You wouldn't believe it but I actually found this very good recipe on the back of my cookie cutter packaging, tested it out and decided it's just too good not to share.
I am not posting the icing recipe here as I used store-bought ones for this particular post. There will be another post soon for homemade icing....with more cookies! Besides, it's the season for cookies and what better time than now to go wild with your creations. Deck the halls......lalala......
By the way, I used to get into the Christmassy mood in June! It's gotten later as each year goes by ........ too many distractions.


120 g unsalted butter
1/2 cup castor sugar
1 whole egg
2 cups self raising flour, sifted
3 - 4 drops vanilla essence OR
1 tsp vanilla extract


Preheat oven to 170˚C.
Line cookie sheets with baking parchment or baking mat.
Beat butter and sugar until light and fluffy. Add essence.
Add egg and beat well to combine.
Stir in sifted flour and knead gently into a ball. Divide into 2 - 3 portions (this is just to make it easier to roll out later), flatten slightly into discs, wrap with plastic and refrigerate for about 20 minutes.
Roll out each disc into 4 - 5 mm thickness on a floured surface or in between 2 plastic sheets.
Cut out with cookie cutters of your choice and bake for about 8 - 10 minutes or until the edges start to brown slightly.
Remove and cool cookies on a rack.
Cool completely before icing.

Nov 4, 2010

Just a Bit of Sunshine

A couple of weeks ago, I was just hanging around waiting for someone. We were on the outskirts of the city, on a pedestrian bridge, over some railway tracks .... don't ask, that's a whole other story. FYI: It doesn't include jumping, leaping or any attempts at defying gravity.
The foot bridge linked a kampung (a small village) to the fringes of the city. In the short time I stood waiting, and the kampung-folk passed by me on the bridge, I had received more genuine smiles, waves and "hellos" than I would have been able to scrape together from a year's worth of city-folk passing me on the average city street.
The rat-race, we city-dwelling urbanites sometimes feel so privileged to be a part of, can so consume us that we lose sight of the simple but really important things ... you know, good manners, civility .... just being friendly. Making a living in a tough, competitive arena that is the city, is a poor excuse for replacing these simple courtesies and values with the selfish, detached and ultimately the arrogant creatures that urban living seems to breed.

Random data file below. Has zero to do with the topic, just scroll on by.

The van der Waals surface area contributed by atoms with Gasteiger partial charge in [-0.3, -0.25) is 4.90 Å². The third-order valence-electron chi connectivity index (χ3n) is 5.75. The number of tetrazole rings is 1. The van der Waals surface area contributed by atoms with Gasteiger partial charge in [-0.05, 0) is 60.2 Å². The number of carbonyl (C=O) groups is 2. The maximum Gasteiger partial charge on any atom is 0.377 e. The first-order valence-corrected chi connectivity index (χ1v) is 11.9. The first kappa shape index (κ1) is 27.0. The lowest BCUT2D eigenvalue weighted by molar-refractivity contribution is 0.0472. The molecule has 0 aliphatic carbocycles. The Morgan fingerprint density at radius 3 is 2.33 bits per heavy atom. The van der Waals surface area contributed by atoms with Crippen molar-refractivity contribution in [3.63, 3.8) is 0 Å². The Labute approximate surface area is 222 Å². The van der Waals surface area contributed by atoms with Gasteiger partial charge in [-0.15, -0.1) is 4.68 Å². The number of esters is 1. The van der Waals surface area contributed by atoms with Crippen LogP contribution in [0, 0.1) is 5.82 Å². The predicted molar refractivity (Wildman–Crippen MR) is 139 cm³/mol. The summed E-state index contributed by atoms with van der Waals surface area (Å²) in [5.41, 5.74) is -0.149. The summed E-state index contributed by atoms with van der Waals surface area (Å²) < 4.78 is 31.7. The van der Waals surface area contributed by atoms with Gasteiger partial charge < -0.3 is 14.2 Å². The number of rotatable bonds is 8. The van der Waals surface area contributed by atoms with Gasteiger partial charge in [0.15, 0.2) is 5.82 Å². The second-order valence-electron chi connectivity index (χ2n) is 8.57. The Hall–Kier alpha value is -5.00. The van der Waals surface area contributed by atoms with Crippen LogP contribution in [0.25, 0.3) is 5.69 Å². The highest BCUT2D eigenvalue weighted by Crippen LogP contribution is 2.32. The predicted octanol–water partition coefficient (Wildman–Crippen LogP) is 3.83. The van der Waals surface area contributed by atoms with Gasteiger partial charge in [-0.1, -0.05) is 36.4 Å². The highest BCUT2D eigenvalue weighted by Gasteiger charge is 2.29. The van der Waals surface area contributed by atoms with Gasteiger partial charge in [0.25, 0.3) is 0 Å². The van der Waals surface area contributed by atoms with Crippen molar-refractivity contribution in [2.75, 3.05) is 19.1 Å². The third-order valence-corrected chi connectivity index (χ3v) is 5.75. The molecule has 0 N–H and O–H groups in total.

It is a poor excuse because we all must realize that rural folks have worries and problems just as relevant and demanding as ours are to us. They just haven't forgotten to, pause ... breathe ... and actually live a little with their fellow man.
It took just simple smiles to make my day. I hope, my smile in return, even if just for an instant, brightened theirs too.

Warning: Beware of crazy, smiling woman at a city near you!

Nov 1, 2010

Soft As Cotton Custard Bread

Fresh & Piping Hot!

≈ Give a man a loaf of bread,
and he eats for 2 days.
Teach him to bake,
and he eats forever ≈

Okaaay.... maybe that's not exactly how the saying goes but, hey, it means the same thing and so absolutely true.
This mission to massacre the English language, stems from my schooldays, the good ol' days when I made my English language teachers climb the walls. I loved mashing the proverbs, sayings and adages, for example: an apple a day, keeps the doctor away.... unless it has a worm in it :D Those were gooood times!

Fast forward.....

You know those times when you walk into a bakery and smell that unmistakeable aroma of freshly baked bread? Mmmmm...I wonder if anyone has ever thought of bottling that as an air freshener for kitchens. Or even the aroma of freshly brewed coffee. Double mmmm....

Seriously back on earth....

I found this lovely recipe at "Do What I Like" ... interesting name, don't you think?

I haven't baked any other type of bread for a long while ever since I tried this. It's soooo soft and cottony and with the little hint of vanilla I added to the custard, it is very difficult to not go back for seconds.... and thirds. This is a small enough portion to finish quickly leaving little chance for it to go stale, which is a good thing as there are no preservatives added.

LOAF TIN SIZE : L 8" X W 4" X H 4"

Oil tin, line with parchment and oil parchment
just lightly oil a non-stick loaf tin
(I used grapeseed oil)


1 egg yolk
1 tbs sugar
2 tbs bread flour / high protein flour
65 ml fresh milk
1/2 tsp vanilla extract / 1/4 tsp vanilla essence


Put all custard ingredients (except vanilla) into a saucepan and whisk until smooth.
Cook mixture at medium heat, stirring continuously, until it thickens into a paste. Remove from heat.
Stir in vanilla.
Transfer custard into a small bowl, cover with cling film and refrigerate for an hour.


250 g bread flour / high protein flour
2 1/2 tbs caster sugar
1/2 tsp salt
1 tsp quick active dry yeast
2 1/2 tbs milk powder
100 ml water
25 g unsalted butter


Mix dough ingredients with the cooled custard until well combined.
Knead dough until smooth and elastic and no longer sticky.
Place dough in a lightly oiled mixing bowl and cover with cling film or a tea towel and leave for an hour, or until doubled in size.
Punch out the dough and knead a little to get rid of air bubbles.
Divide dough into 3 equal portions and shape them into neat little balls. (This part is optional. You can leave it as one big lump like the usual shaped loaf).
Place them side by side in the oiled loaf pan. Cover with plastic wrap or tea towel and allow to rise for another hour or until dough rises up to about 3/4 of the loaf pan.
Bake in a preheated oven of 180˚C for 30 mins.
To prevent the top from over-browning, tent bread with aluminum foil after 20 mins into baking.
Unmold immediately when done.
Cool completely before storing.

PS: This is also great for bread pudding!